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OryCon Highlights & Lowlights

I am back from OryCon 2010 with some wonderful memories and some cautionary tales. Good stuff:

First, I was able to meet one of my editorial interns, Erika Holt, who is a delight to be around. We chatted about the present and future, we read from her anthology Rigor Amortis and generally had a good time whenever we were able to meet up.

Second, I found out from a convention goer that he did not need to buy any of my books because he already had them all because a Portland University History professor recommended me and my books on his list of Pacific Northwest authors and editors his students should read. I was and am flabbergasted. I'm also dead chuffed. Unfortunately, the convention attendee could not remember the professor's name. So, I can't write him a thank you note. [If you are that history professor, reading my journal, please drop me a line.]

Finally, I also had the prime example of why I'm an author happen right in front of me. The young teen daughter of one of my friends asked to read something from In a Gilded Light. I let her borrow the book and then talked to her father to make sure it was all right that she was reading the collection (as it is very dark) and if I could give it to her. He thanked me for asking and said yes because she did not usually read and anything that got her reading was an excellent thing.

I got back just in time to be able to watch her read the last of the story and see the expression on her face as she got to the end. The smile was worth everything. Her astonishment and glee when she found out I was giving her the book was amazing. Watching her bound through the dealers' room with my book to her father to squee over the book with him was the best gift anyone could get for me. Right there. That happy girl. That was the very reason I write.

The lowlights of the convention are more cautionary tales to would be authors than anything else.

First, do not tell three editors that you self-published your book and bypassed "all that publishing house and editors and stuff" because you "just didn't need them." It is rude.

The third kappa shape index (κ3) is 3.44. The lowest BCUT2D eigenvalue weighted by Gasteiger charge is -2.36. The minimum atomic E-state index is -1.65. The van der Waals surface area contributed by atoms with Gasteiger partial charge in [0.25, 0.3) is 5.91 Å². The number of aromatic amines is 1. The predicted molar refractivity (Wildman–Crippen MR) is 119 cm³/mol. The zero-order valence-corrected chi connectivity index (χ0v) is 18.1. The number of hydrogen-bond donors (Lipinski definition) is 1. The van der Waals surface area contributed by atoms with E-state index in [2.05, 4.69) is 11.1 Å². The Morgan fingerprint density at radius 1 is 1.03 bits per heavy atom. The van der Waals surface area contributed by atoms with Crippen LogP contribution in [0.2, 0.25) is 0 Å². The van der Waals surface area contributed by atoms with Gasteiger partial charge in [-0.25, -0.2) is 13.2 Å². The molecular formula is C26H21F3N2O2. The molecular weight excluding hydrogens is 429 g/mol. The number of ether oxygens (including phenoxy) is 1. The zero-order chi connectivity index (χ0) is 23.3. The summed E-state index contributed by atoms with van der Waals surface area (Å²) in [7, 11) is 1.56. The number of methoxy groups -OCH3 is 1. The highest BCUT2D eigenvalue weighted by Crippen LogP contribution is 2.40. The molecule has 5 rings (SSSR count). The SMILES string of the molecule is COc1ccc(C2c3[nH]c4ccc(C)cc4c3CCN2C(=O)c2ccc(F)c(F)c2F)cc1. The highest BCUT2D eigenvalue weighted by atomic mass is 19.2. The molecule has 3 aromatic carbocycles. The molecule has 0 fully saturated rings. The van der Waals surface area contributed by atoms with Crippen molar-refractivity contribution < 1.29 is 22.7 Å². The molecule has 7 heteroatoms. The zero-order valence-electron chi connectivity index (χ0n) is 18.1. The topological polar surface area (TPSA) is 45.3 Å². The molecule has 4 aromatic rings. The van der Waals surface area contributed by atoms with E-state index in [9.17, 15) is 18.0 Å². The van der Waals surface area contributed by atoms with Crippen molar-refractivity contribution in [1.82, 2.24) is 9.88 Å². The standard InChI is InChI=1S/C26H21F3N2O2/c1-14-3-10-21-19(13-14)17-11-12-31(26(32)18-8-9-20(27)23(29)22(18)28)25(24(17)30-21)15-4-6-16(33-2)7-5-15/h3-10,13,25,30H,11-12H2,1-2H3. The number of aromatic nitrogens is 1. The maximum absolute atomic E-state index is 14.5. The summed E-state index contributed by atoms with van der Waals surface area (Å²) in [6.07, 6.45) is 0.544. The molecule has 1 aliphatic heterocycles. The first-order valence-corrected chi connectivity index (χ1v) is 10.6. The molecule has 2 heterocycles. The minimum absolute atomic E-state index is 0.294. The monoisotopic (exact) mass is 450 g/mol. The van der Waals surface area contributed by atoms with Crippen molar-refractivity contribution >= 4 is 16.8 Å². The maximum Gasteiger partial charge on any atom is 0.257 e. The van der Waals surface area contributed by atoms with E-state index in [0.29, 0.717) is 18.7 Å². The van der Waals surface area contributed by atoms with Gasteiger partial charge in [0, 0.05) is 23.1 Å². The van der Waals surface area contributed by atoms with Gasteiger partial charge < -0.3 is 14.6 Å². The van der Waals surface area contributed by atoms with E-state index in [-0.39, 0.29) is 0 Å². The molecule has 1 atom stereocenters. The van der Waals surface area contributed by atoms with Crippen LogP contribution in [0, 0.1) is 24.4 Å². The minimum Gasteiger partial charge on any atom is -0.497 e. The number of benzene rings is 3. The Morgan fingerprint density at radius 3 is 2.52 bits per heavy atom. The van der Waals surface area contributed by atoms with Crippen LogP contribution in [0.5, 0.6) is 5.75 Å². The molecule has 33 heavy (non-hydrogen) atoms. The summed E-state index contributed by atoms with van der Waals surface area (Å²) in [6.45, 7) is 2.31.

Second, do not toss a card advertising your book on lulu.com (with the misuse of one word, three punctuation mistakes and one run-on sentence) down on front of the table in front of the three editors in some (assumed) hope we will buy your book. At least be courteous enough to hand it to one of us.

Third, if you must hand us a copy of your self-published book (new guy), please tell us if it is a gift to one of us, if you just want us to look at it for some reason or if you would like it back. Randomly giving the book to one of the editors at the table with no explanation of why you are doing so leads to confusion and the book being given to the Dealers Liason by the end of the convention.

Finally, please, please, please do not stand in front of our dealer's table, blocking potential customers while you A) Rant about the injustice of the publishing industry. B) Talk about some sort of alien and/or conspiracy. C) Try to sell us a book, a short story or a poem after we have told you how to do any of it. At least step to the side and allow someone who might actually want to buy one of the fifteen different books we have out for sale get to the table.

Comments

( 3 comments — Leave a comment )
(Deleted comment)
bondo_ba
Nov. 16th, 2010 02:00 pm (UTC)
You're right. That story about the girl is a clear example of why being a writer is worth it.

As for the tale of self-published writers annoying the editors, it's one I've seen many, many times. It seems they never listen when editors ask them to act professionally.
kmarkhoover
Nov. 16th, 2010 03:25 pm (UTC)
"Watching her bound through the dealers' room with my book to her father to squee over the book with him was the best gift anyone could get for me. Right there. That happy girl. That was the very reason I write."

That is a very moving story. It makes it all worth it right there. :)
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